1. Attendance/Class Participation (approximately 20% of grade). This course requires your active participation. Because you have chosen to take this class, I assume that you want to learn as much as possible about Judaism and Islam. If so, then please be certain to arrive on time ready to share your ideas and thoughts on the assigned readings. As a member of this class, please be respectful of other students regardless of whether or not you agree with their opinions. I also expect you to remain open to new ideas throughout this course, which is the first requirement of the academic study of religion. Because attendance is critical to understand the material and texts that we will study, I will deduct a few points for more than three unexcused absences when I determine your final grade. I assume that you will miss a few classes due to illnesses, university activities, or other life issues. Only unexcused absences will be penalized, so if you have a good reason for missing class I will not count your absence. If you are sick, you do not need to obtain a note from a doctor or nurse to prove your illness. I will trust you, so just let me know that you were ill, and I will not count your absence. Whether your absence is excused or not, you are required to keep up with the readings and lectures. If you miss a class, I suggest that you obtain copies of the notes from a fellow student. I am always happy to sit down with you and go over any material at any time. I am pleased to have you in my class if you are involved in any university program (sports, ROTC, student government, etc.) that may occasionally prevent you from attending this course. Please provide me with a letter by January 12th about your activity or program, the name and phone number of a contact person, and the projected number of absences.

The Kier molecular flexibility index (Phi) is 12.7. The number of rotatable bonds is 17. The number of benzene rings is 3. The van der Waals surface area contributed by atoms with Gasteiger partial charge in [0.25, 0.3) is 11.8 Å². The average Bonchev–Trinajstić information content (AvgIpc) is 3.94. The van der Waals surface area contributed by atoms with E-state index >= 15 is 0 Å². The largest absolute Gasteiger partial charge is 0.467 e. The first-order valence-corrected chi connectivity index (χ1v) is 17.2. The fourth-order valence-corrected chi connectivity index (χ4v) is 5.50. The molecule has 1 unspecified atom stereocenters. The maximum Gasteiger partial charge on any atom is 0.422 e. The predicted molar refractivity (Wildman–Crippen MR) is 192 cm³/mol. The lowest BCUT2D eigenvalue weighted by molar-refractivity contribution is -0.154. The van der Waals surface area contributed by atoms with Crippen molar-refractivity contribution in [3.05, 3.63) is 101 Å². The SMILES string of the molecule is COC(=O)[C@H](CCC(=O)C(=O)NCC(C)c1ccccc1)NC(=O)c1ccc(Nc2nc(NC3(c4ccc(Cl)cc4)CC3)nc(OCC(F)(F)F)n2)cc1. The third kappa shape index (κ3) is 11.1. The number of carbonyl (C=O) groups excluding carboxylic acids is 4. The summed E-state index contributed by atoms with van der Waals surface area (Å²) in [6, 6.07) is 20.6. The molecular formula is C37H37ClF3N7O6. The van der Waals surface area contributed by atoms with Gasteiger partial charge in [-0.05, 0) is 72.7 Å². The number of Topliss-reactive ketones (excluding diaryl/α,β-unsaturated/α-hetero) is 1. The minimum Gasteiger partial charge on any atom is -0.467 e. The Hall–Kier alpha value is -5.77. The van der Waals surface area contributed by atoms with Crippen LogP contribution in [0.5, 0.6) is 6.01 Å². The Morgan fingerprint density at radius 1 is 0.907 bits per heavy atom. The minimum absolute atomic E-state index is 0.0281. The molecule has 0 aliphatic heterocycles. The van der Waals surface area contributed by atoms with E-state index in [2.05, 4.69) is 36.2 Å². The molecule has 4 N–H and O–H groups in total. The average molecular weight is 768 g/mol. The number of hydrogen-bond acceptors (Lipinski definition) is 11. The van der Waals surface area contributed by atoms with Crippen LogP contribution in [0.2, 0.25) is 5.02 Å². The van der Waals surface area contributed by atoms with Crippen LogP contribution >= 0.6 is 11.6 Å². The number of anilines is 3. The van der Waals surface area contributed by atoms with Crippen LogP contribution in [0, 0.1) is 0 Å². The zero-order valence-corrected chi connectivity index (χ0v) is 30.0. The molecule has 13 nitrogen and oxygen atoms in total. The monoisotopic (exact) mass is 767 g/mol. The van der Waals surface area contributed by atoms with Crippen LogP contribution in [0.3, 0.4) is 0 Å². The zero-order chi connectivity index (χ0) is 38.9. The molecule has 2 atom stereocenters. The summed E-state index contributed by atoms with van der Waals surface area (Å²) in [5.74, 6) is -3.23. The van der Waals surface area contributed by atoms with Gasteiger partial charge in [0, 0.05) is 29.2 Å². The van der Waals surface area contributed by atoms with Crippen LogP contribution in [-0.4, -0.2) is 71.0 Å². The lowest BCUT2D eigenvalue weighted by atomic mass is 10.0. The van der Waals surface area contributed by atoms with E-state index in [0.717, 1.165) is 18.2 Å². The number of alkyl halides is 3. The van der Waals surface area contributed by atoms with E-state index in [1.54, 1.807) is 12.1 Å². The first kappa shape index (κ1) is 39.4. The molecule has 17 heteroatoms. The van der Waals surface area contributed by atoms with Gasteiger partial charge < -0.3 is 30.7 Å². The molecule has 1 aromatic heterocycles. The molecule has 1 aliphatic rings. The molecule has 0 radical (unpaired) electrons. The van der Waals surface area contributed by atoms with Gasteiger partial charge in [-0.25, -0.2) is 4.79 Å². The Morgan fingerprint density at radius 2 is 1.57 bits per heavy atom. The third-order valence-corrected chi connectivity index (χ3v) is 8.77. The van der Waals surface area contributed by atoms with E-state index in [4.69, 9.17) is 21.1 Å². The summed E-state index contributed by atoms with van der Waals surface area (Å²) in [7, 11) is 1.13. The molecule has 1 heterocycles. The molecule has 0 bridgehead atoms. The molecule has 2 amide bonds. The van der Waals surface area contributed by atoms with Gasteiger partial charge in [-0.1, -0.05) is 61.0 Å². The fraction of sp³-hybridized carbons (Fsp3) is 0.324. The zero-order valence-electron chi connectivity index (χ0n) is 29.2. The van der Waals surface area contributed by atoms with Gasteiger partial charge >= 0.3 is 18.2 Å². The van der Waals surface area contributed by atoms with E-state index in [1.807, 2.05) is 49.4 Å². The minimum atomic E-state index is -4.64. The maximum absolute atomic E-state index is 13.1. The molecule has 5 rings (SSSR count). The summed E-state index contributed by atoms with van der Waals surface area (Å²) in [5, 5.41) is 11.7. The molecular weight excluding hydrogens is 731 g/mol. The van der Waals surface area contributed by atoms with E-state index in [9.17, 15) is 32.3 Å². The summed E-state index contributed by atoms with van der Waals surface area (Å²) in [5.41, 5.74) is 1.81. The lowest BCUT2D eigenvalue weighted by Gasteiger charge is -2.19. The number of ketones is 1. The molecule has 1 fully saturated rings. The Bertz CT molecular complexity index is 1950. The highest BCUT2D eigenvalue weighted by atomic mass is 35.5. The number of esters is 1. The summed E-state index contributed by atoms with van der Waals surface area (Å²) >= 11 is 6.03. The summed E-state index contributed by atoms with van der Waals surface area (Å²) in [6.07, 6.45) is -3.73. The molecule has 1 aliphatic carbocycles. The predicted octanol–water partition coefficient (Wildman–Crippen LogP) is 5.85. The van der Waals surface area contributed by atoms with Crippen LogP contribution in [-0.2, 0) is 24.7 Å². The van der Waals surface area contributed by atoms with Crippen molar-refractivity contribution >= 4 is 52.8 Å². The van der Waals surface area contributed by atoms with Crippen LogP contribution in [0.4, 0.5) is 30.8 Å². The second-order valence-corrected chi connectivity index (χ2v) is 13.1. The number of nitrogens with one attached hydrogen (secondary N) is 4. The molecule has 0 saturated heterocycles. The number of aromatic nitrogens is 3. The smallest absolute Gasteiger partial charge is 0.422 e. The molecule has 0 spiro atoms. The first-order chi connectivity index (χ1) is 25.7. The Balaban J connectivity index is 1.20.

2. Quizzes (4 total; approximately 40% of grade). There are four quizzes. Each quiz covers the assigned readings and the lectures. All quizzes are worth fifty (50) points. There are no make-up quizzes. The quizzes will cover major events, people, places, and vocabulary from the assigned readings and material presented in class. Because we have much material to cover in this class, I may not discuss each reading in depth. I like to include a few questions on material that I did not explain in class in order to reward you for reading the assigned texts. You are always free to ask me questions in class about any of the assigned readings to help you prepare for the quizzes.